At Momentus Capital, we believe that residents from all walks of life should have equitable access to the things that contribute to their health and wealth. This is especially vital for underestimated communities that often have a harder time accessing resources like good jobs, affordable housing, accessible health care, and more. When these things are present in communities, local and global economies become more prosperous and resilient.
Our CEO Ellis Carr recently spoke about building community resilience at the Yale School of Management (SOM)’s Economic Development Symposium. This annual student-run conference brings together senior thought leaders, practitioners, and investors from academia, government, NGOs, and the private sector to discuss the latest issues in economic development.
His speech tackled a few areas:
The history of law and policies that have deliberately excluded communities of color;
Where we stand today in terms of health and wealth disparities, despite signs of progress; and
A vision for the future including things that the public sector, private sector, and individuals can do together to support the growth of healthy, inclusive, equitable, and resilient communities.
It’s Black History Month! This month, we will celebrate by illuminating the social and economic experiences that shape the lives of African American communities. We also wanted to take a moment to share the history of Black History Month and the theme for this year.
Did you know that Black History is a tradition that started in the Jim Crow era and was officially recognized in 1976 as part of the nation’s bicentennial celebrations? It aims to honor the contributions that African Americans have made and to acknowledge their sacrifices. Each year, the Association for the Study of African American Life and History (ASALH) chooses a different theme, with this year’s theme focusing on “Black Resistance.”
2022 is a special year for us at Capital Impact Partners as it marks our 40th anniversary. Four decades of leaning into helping people build communities of opportunity and developing pathways to success.
And while this is an exciting time for us as we embark on a new strategy under Momentus Capital, it is equally important to remember our roots as a champion for the cooperative movement.
During the 1963 March on Washington for Freedom and Jobs, attendees peacefully and constructively protested for the end of systemic barriers and racial segregation. These barriers kept members of disinvested communities from good-paying jobs or from owning businesses wherever they chose, which would allow them to share in the prosperity that others experienced.
In August, our President and CEO Ellis Carr participated in “Catalyze,” a podcast of the Greater Washington Partnership. “Catalyze” brings together leaders from Baltimore to Richmond who are working to make this the most inclusive growth region in the country. It features leaders from across the Capital Region in conversation about how business is taking a stand to catalyze solutions to close the racial equity gap.
There was considerable evidence, even before the COVID-19 pandemic began, that the United States was marking levels of income and wealth inequality unseen for a century, all during the longest economic expansion in modern history. The stark economic inequalities that individuals and families in our nation are experiencing have been exposed and exacerbated by the pandemic.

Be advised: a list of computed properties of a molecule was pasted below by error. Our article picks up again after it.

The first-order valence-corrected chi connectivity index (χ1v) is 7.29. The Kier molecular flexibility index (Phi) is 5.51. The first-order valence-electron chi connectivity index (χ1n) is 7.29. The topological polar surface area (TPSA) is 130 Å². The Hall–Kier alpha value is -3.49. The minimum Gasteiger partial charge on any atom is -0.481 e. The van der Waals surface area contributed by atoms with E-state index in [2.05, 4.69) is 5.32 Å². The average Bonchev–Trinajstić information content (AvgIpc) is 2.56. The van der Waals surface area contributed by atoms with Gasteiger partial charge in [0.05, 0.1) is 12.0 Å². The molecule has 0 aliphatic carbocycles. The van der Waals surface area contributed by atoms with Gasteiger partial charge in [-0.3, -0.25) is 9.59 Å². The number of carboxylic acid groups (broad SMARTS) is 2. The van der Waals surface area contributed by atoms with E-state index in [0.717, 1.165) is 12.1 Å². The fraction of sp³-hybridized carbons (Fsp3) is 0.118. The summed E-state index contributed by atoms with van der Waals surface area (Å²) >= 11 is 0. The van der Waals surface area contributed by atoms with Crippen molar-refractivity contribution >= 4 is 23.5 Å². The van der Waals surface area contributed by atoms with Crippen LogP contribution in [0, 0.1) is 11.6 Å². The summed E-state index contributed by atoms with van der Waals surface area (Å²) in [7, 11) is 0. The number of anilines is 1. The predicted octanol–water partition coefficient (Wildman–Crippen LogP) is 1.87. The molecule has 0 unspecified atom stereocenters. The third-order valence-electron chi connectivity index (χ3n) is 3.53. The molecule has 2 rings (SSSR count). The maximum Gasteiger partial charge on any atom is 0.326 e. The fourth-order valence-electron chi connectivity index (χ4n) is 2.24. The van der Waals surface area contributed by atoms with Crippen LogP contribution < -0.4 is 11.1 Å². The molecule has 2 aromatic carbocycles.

The persistence and depth of income and wealth inequality have prompted serious national reflection on the fairness and sustainability of our current policies and systems.
The last 18 months, lived in the context of the COVID-19 pandemic, have opened eyes across our country to the inherent inequities that communities of color and communities living with low incomes experience in all aspects of life. Community Development Financial Institutions (CDFIs) have a particular mandate to address these inequities and implement practices that help communities thrive. What has the racial reckoning of the past several months meant for CDFIs?
Oakland, Ca. is a vibrant place, a reflection of the multicultural communities within its borders. However, Oakland also experiences poverty, limited social services, and crime, which hold its communities back – particularly communities of color – from achieving their full potential.
Over the past several years, Oakland has seen an influx of residents as the demand for housing in the San Francisco Bay area has driven many people there, on top of the residents who already called the city home.
By Ellis Carr, President and CEO of Capital Impact Partners and CDC Small Business Finance
Last year I opened up my Annual Report letter with a reference to COVID-19. While we were still grasping the seriousness of the situation, we could never have realized the extent to which the pandemic would dominate almost every facet of our lives. Now, as vaccines continue to roll out and many begin to “return to normal”, what we feared then has become reality. Communities of color will be grappling with the long-term impacts for months, if not years to come.
Capital Impact Partners and Nonprofit Finance Fund (NFF) are decades-old Community Development Financial Institutions (CDFIs) with long-standing commitments to supporting disinvested communities. In recent years, both organizations have explicitly recognized the opportunity to expand their impact by addressing structural racism, both internally and externally, as they deliver products and services to their communities.
Capital Impact and NFF have come together to form Catalyzing Finance for Racial Equity (CFRE), a collaborative that will engage staff, community-centered organizations, and CDFIs in identifying new ways that CDFIs can advance health justice and better support communities by refining or developing new lending products and processes.